France’s animal shelters reach capacity

French animals rescue centres say they have reached “saturation” with abandoned pets this summer.

More than 100,000 pets are abandoned to fend for themselves in France every year, more than half of them dumped just before or during long summer holidays when they are often found next to routes heading for the coast or countryside. Last summer, 60,000 pets were dumped, and animal rescuers say the figure is expected to be higher this year.

The Society for the Protection of Animals (SPA) raised the alarm last week, appealing for funds to help “saturated” refuges after it had accepted 12,000 animals since the beginning of summer.

“Many shelters are desperately short of space and are expanding their facilities to try to save as many animals as possible. Every year, shelters redouble their efforts to cope with saturation and take in animals in peril. Today, the situation is alarming,” the SPA said in a statement. “We urgently need to save, feed and care for all victims of abandonment and abuse.”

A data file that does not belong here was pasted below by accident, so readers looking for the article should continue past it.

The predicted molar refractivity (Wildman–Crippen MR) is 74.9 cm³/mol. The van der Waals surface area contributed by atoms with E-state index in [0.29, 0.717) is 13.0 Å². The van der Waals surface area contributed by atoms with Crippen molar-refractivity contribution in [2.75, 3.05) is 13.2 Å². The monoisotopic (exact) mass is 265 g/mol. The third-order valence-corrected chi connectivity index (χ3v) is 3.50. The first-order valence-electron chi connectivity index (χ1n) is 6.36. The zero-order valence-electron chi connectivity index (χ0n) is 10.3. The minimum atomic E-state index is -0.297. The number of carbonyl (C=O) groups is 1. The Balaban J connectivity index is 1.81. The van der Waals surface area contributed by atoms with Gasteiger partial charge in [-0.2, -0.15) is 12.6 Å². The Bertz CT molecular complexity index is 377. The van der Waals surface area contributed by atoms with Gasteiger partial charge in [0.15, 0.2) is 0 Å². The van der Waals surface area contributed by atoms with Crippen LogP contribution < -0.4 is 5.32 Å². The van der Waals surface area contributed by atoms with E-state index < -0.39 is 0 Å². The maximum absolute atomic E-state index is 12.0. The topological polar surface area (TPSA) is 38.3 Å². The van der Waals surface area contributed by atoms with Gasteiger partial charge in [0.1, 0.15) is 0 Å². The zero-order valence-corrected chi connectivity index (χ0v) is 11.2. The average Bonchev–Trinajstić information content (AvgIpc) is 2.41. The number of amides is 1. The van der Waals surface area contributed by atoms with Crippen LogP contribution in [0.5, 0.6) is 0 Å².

Hundreds of other animal refuges run by associations, including 30 Millions d’amis (30 million friends) and the Brigitte Bardot Foundation, have also reported a surge in abandoned pets.

Animal campaigners say refuges are facing a double whammy: inflation has hit families facing rocketing household, pet feed and veterinary bills and has also reduced the number of adoptions.

A survey by pollsters Ifop last November found 18% of French families had dropped plans to adopt an animal this year for financial reasons.

Last year, the SPA, which runs 58 of an estimated 500 animal refuges in France, took in 16,457 animals between May and August. It pointed the finger at owners who had taken in pets during the Covid lockdown only to abandon them after realising they were incompatible with their post-Covid lifestyle. This year, the figures are expected to be at least 15% higher, the SPA says.

In 2022, the French government passed a law qualifying abandoning an animal as “mistreatment” and introducing fines of up to €45,000 (£38,700) and three-year prison sentences for those convicted.